A string wrapped around a pulley will exert a force on the pulley, the magnitude and direction of which can be determined by considering two tension forces on the sub-system consisting of the pulley and the section of string in contact with the pulley.

That said, probably the easiest way to get the relation you need is to transform into the wedge frame and equate the rate of change of momentum of the entire system to the total fictitious force (N.B. here I have used ##\hat{x}'## aligned with the lab frame)$$F'_{ext, x'} = \frac{d}{dt} P'_{x'}$$ $$-(m_1 + m_2 + M)a = \frac{d}{dt} (m_1 v'_{1,x'} + m_2 v'_{2,x'})$$and you can use that in this frame ##||\vec{a}_1'|| = ||\vec{a}_2'||## to find that, using your definition of ##a_x##, the components ##a'_{1,x'} = a_x \cos{\alpha}## and ##a'_{2,x'} = a_x \cos{\beta}##

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Nexus99
etotheipi said:
A string wrapped around a pulley will exert a force on the pulley, the magnitude and direction of which can be determined by considering two tension forces on the sub-system consisting of the pulley and the section of string in contact with the pulley.

That said, probably the easiest way to get the relation you need is to transform into the wedge frame and equate the rate of change of momentum of the entire system to the total fictitious force (N.B. here I have used ##\hat{x}'## aligned with the lab frame)$$F'_{ext, x'} = \frac{d}{dt} P'_{x'}$$ $$-(m_1 + m_2 + M)a = \frac{d}{dt} (m_1 v'_{1,x'} + m_2 v'_{2,x'})$$and you can use that in this frame ##||\vec{a}_1'|| = ||\vec{a}_2'||## to find that, using your definition of ##a_x##, the components ##a'_{1,x'} = a_x \cos{\alpha}## and ##a'_{2,x'} = a_x \cos{\beta}##
Thanks, i'll try to do the problem in that way.
In the meantime i modified the first equation:

##Ma = N_1 sin α − N_2 sin β − T cos α + T cos β##
and i got the result from the book, in particular, when ## \alpha = \beta ##

## a = \frac{(m_1 − m_2) sin α cos α}{M + (m1 + m2) sin^2α}g ##

haruspex said:
Your equation for Ma treats the normal forces as though they are horizontal.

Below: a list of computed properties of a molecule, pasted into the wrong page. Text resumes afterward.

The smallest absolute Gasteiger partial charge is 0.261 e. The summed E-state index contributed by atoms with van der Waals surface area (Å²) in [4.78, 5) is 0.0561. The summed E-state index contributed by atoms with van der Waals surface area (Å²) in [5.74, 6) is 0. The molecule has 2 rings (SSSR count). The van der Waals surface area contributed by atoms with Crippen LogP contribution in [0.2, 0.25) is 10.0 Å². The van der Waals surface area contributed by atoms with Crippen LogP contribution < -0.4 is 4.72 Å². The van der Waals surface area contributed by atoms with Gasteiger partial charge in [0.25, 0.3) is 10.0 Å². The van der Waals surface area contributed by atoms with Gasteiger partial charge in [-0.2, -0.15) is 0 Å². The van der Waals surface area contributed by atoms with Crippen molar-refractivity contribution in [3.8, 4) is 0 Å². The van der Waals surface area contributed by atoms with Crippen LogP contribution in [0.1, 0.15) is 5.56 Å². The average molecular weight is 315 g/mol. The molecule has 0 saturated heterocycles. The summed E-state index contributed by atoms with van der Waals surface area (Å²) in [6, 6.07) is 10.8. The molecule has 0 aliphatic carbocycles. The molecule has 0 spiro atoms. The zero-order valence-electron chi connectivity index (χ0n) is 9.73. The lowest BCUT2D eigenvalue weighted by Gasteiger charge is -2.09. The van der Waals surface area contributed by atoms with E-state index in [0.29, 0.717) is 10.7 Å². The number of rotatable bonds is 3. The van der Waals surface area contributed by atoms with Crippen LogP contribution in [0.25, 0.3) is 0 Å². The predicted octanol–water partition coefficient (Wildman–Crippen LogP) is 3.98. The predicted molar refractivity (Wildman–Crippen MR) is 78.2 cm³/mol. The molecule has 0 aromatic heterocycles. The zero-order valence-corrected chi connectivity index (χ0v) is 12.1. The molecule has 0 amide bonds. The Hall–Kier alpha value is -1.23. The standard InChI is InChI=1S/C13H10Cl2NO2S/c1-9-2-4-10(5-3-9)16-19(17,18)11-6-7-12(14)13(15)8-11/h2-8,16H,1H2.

Nexus99 said:
Thanks, i'll try to do the problem in that way.
In the meantime i modified the first equation:

##Ma = N_1 sin α − N_2 sin β − T cos α + T cos β##
and i got the result from the book, in particular, when ## \alpha = \beta ##

## a = \frac{(m_1 − m_2) sin α cos α}{M + (m1 + m2) sin^2α}g ##
yes, that correctly accounts for the forces exerted on the wedge.
But, pace @etotheipi , you don't need to switch to the wedge frame to take the whole of system view. Equivalently, just use the relative accelerations.
##(M+m_1+m_2)a+m_1a_x\cos(\alpha)+m_2a_x\cos(\beta)=0##.
This replaces all equations involving forces between the masses/string system and the wedge.

etotheipi

## What is the Triangular Trolley and how does it work?

The Triangular Trolley is a simple machine used to study mass and force dynamics. It consists of a triangular-shaped trolley with wheels and a pulley system. The trolley is attached to a string that runs over the pulley and is connected to a hanging mass. When the hanging mass is released, it pulls the trolley forward, allowing for the study of mass and force dynamics.

## What is the purpose of using a Triangular Trolley?

The Triangular Trolley is used to demonstrate the relationship between mass, force, and acceleration. By changing the mass of the trolley or the hanging mass, students can observe how these variables affect the acceleration of the trolley.

## How is the acceleration of the trolley calculated?

The acceleration of the trolley can be calculated using the formula a=F/m, where a is the acceleration, F is the force applied, and m is the mass of the trolley. By measuring the force applied and the mass of the trolley, students can calculate the acceleration and observe how it changes with different variables.

## What are some real-world applications of understanding mass and force dynamics?

Understanding mass and force dynamics is crucial in many fields, including engineering, physics, and mechanics. It is used to design and improve machines, vehicles, and structures, as well as to understand the movement of objects in nature, such as the motion of planets and satellites.

## Are there any limitations to using the Triangular Trolley for studying mass and force dynamics?

While the Triangular Trolley is a useful tool for understanding mass and force dynamics, it does have some limitations. It assumes that all forces acting on the trolley are parallel, which may not always be the case in real-world scenarios. Additionally, friction and air resistance are not considered, which may affect the accuracy of the results.